New York's attorney general plans to ask at least 50 charities to be more transparent about what they're doing with hundreds of millions of dollars raised to help victims of Sandy.
Speaking to reporters Wednesday in the flood- and fire-ravaged Breezy Point section of Queens, Attorney General Eric Schneiderman questioned whether aid money has been spent urgently enough in the nearly nine months since the storm.
Some 40 percent of about $575 million in donations were unspent as of early April, according to an interim report Schneiderman's office released Wednesday.
"It's essential that both the donations and the distribution process be completely transparent and above board," Schneiderman said. He said investigators in his office, which oversees charities, are still collecting information but have already seen suggestions of "serious problems in communication with donors and the distribution of funds."
Schneiderman said his office is also interested in finding out how much money raised for Sandy relief actually went to organizational overhead or "non-Sandy" purposes.
In the interim report, the attorney general's office said that charities and relief organizations that responded to a spring survey said about $238 million remained unspent as of early April.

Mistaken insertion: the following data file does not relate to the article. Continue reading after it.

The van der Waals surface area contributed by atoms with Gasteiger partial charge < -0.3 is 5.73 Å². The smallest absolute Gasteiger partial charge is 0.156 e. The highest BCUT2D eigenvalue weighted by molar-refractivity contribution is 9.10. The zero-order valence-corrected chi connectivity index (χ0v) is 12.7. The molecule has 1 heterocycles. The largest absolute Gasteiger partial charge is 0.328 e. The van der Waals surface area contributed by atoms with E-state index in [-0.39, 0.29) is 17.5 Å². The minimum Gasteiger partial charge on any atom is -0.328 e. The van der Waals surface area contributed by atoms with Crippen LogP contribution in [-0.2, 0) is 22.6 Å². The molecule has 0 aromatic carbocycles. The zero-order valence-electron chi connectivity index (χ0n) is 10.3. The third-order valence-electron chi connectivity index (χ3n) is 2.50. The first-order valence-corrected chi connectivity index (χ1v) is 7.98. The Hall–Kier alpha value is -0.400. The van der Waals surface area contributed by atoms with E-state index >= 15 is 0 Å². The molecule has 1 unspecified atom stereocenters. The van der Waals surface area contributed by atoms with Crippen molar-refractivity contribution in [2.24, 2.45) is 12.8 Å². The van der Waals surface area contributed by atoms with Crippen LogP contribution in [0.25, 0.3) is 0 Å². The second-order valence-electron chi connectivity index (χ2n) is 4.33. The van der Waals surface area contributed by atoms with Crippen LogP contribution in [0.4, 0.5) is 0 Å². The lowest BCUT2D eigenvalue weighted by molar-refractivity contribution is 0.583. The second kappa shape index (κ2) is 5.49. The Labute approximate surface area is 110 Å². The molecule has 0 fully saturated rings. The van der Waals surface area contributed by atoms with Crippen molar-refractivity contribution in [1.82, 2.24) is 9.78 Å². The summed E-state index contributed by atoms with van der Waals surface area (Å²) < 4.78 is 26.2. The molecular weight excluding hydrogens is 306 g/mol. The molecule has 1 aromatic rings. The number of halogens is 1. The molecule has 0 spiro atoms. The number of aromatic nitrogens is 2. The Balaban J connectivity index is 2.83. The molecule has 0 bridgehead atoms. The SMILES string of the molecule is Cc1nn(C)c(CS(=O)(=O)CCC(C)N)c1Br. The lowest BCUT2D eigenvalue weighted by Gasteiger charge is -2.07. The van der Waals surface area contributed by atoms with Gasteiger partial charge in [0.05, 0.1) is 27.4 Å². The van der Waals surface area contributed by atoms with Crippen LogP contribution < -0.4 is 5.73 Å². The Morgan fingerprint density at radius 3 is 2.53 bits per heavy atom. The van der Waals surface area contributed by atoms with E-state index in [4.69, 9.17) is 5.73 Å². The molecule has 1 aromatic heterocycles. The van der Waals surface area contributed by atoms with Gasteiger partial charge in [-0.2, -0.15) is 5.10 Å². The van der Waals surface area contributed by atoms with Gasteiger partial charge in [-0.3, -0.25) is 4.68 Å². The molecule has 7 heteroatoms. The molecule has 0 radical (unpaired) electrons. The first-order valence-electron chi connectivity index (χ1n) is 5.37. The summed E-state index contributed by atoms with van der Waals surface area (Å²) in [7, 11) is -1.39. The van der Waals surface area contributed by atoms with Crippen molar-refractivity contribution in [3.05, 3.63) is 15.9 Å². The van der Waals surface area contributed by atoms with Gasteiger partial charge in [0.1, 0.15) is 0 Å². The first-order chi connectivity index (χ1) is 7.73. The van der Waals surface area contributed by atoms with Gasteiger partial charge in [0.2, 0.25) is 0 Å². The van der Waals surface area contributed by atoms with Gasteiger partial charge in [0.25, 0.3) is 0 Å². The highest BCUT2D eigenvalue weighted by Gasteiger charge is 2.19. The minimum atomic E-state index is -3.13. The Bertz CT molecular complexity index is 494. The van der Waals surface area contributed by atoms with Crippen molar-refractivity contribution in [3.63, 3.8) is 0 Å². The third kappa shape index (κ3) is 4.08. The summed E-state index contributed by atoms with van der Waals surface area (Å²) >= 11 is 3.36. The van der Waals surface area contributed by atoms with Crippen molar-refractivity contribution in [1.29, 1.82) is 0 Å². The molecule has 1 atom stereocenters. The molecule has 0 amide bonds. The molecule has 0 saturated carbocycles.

"We understand that not every dollar can be spent right away, and some causes are best addressed over the long term," Schneiderman said.
More current statistics on the total amount of aid spending were not immediately available Wednesday, but the largest Sandy fundraiser, the American Red Cross, said that as of June 11 it had spent or committed about $225 million of the $304 million in donations dedicated to Sandy relief.
In its report, Schneiderman's office said that of the 89 organizations it identified as raising funds for Sandy victims or the rebuilding effort, 17 acknowledged that at least some of the money they raised in the storm's aftermath would be used on charitable endeavors not directly linked to Sandy.
The Red Cross said all donations made to the organization for a month after the storm were automatically dedicated to the Sandy relief effort. Donations pledged online or by phone after Nov. 26, or by text after Dec. 31, went into the organization's general disaster relief fund unless donors specifically asked that their money be restricted to the storm response.
"We believe that we are spending those donations carefully and wisely — and in line with the intent of our donors," Red Cross spokesman Roger Lowe said in an email. He said the organization welcomed the attorney general's interest in the issue and shared his goal of being transparent with donors.